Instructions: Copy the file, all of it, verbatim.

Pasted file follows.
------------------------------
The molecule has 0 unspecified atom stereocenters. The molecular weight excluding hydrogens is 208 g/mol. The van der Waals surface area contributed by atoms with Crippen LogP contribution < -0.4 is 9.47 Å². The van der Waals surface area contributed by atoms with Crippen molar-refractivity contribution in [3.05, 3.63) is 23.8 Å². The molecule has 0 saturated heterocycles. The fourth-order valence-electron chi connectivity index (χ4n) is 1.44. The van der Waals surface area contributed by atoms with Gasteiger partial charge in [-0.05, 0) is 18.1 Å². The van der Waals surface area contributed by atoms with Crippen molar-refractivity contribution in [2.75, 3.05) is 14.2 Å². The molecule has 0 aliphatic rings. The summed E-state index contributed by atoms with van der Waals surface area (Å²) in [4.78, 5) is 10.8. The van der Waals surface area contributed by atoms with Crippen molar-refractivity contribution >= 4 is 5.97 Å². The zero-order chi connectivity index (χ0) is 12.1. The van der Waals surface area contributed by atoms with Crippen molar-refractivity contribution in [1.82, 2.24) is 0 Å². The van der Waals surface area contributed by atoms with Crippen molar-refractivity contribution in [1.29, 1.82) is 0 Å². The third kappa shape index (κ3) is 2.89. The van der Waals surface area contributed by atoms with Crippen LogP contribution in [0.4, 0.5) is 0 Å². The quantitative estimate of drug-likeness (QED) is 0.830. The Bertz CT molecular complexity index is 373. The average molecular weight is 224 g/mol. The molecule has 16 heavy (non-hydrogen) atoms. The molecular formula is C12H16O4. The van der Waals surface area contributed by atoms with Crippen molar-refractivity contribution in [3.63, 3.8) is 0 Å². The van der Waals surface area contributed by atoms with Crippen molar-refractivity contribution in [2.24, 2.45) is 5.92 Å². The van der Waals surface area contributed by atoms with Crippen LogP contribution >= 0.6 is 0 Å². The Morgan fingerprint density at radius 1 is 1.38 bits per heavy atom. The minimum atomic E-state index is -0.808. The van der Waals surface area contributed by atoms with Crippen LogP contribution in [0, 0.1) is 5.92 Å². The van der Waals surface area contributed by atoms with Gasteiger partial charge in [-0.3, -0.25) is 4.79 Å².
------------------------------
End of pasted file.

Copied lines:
The molecule has 0 unspecified atom stereocenters. The molecular weight excluding hydrogens is 208 g/mol. The van der Waals surface area contributed by atoms with Crippen LogP contribution < -0.4 is 9.47 Å². The van der Waals surface area contributed by atoms with Crippen molar-refractivity contribution in [3.05, 3.63) is 23.8 Å². The molecule has 0 saturated heterocycles. The fourth-order valence-electron chi connectivity index (χ4n) is 1.44. The van der Waals surface area contributed by atoms with Gasteiger partial charge in [-0.05, 0) is 18.1 Å². The van der Waals surface area contributed by atoms with Crippen molar-refractivity contribution in [2.75, 3.05) is 14.2 Å². The molecule has 0 aliphatic rings. The summed E-state index contributed by atoms with van der Waals surface area (Å²) in [4.78, 5) is 10.8. The van der Waals surface area contributed by atoms with Crippen molar-refractivity contribution >= 4 is 5.97 Å². The zero-order chi connectivity index (χ0) is 12.1. The van der Waals surface area contributed by atoms with Crippen molar-refractivity contribution in [1.82, 2.24) is 0 Å². The van der Waals surface area contributed by atoms with Crippen molar-refractivity contribution in [1.29, 1.82) is 0 Å². The third kappa shape index (κ3) is 2.89. The van der Waals surface area contributed by atoms with Crippen LogP contribution in [0.4, 0.5) is 0 Å². The quantitative estimate of drug-likeness (QED) is 0.830. The Bertz CT molecular complexity index is 373. The average molecular weight is 224 g/mol. The molecule has 16 heavy (non-hydrogen) atoms. The molecular formula is C12H16O4. The van der Waals surface area contributed by atoms with Crippen molar-refractivity contribution in [3.63, 3.8) is 0 Å². The van der Waals surface area contributed by atoms with Crippen molar-refractivity contribution in [2.24, 2.45) is 5.92 Å². The van der Waals surface area contributed by atoms with Crippen LogP contribution >= 0.6 is 0 Å². The Morgan fingerprint density at radius 1 is 1.38 bits per heavy atom. The minimum atomic E-state index is -0.808. The van der Waals surface area contributed by atoms with Crippen LogP contribution in [0, 0.1) is 5.92 Å². The van der Waals surface area contributed by atoms with Gasteiger partial charge in [-0.3, -0.25) is 4.79 Å².